Lou is an active futures trader, with a little over a year of experience under his belt. He has made most of beginner’s mistakes and has learned from them, carefully planning his trades, limiting his losses, and scaling in and out of positions with initial sizes that are adjusted for market volatility. He largely trades the ES and NQ eminis in a short-term breakout mode, attempting to catch 1-4 swings per day depending upon trend and volatility conditions. His entries are based on dual RSI oscillator readings, using short-term (intraday) and longer-term (swing) parameters. While he has been generally successful, he notices that he has performed relatively poorly on upside and downside trend days. He finds that he hesitates too long in entering the market and then is too quick to exit the trades once they are profitable. As a result, he takes small bites out of the moves that should be providing him with much of his profit.
An examination of problematic trend days reveals that these begin with a gap at the open in which price moves sharply up or down relative to the last trade of the previous day. This gap immediately triggers negative thinking on Lou’s part, much of which reflects feelings about having missed the apparent high or low in the market. During this period of regret, he is not actively following price action or planning an entry. Instead, he finds himself hoping for a pullback so that he might have a better entry point (and a reprieve from his self-recriminations). Price, of course, does not accommodate to his desire and moves even further from the open, now registering an “overbought” or “oversold” signal on the short-term oscillator. Lou uses this as further justification to hold off on entering a position, allowing him to miss a good segment of the morning trend.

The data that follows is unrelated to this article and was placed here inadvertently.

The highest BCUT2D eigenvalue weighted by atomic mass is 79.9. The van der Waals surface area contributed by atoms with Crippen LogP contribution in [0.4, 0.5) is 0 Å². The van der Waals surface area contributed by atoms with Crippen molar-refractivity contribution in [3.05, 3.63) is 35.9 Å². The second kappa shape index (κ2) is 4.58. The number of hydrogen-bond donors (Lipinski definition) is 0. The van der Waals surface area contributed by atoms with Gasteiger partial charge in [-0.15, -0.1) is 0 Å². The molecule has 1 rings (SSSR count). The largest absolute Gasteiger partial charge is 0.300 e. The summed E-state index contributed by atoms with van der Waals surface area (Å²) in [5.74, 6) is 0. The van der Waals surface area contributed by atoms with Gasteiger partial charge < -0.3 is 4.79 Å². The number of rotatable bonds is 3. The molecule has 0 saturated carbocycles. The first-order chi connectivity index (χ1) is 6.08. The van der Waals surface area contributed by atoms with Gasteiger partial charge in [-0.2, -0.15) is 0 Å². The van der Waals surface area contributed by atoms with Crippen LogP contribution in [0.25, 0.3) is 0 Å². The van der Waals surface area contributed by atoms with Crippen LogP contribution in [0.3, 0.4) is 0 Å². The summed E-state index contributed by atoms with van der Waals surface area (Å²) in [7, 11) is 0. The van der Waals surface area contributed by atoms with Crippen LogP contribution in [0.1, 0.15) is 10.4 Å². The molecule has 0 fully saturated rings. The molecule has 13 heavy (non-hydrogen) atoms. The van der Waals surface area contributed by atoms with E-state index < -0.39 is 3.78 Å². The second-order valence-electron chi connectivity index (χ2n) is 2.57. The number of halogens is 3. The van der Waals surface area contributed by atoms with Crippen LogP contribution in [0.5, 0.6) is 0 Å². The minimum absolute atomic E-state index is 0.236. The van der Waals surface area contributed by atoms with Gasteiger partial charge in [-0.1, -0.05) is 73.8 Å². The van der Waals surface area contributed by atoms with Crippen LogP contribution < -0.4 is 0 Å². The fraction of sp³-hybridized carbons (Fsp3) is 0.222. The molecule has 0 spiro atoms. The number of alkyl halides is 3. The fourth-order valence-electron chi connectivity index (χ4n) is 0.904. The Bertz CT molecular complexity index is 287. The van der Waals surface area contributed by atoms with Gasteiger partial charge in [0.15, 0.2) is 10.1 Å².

This problem seems unusually rookie-like for an experienced trader, so we examine Lou’s overall trading performance. Sure enough, we find that his worst losses have occurred when opening gaps in the market have been reversed. These false breakouts have left him buying at the early highs and selling at the lows, starting his day with solid losses and shaking his confidence. This allows us to see that what appears to be the problem—the failure to enter the market early during trend days—is actually a coping mechanism designed to minimize the possibility of losses. Unfortunately, it also minimizes opportunities!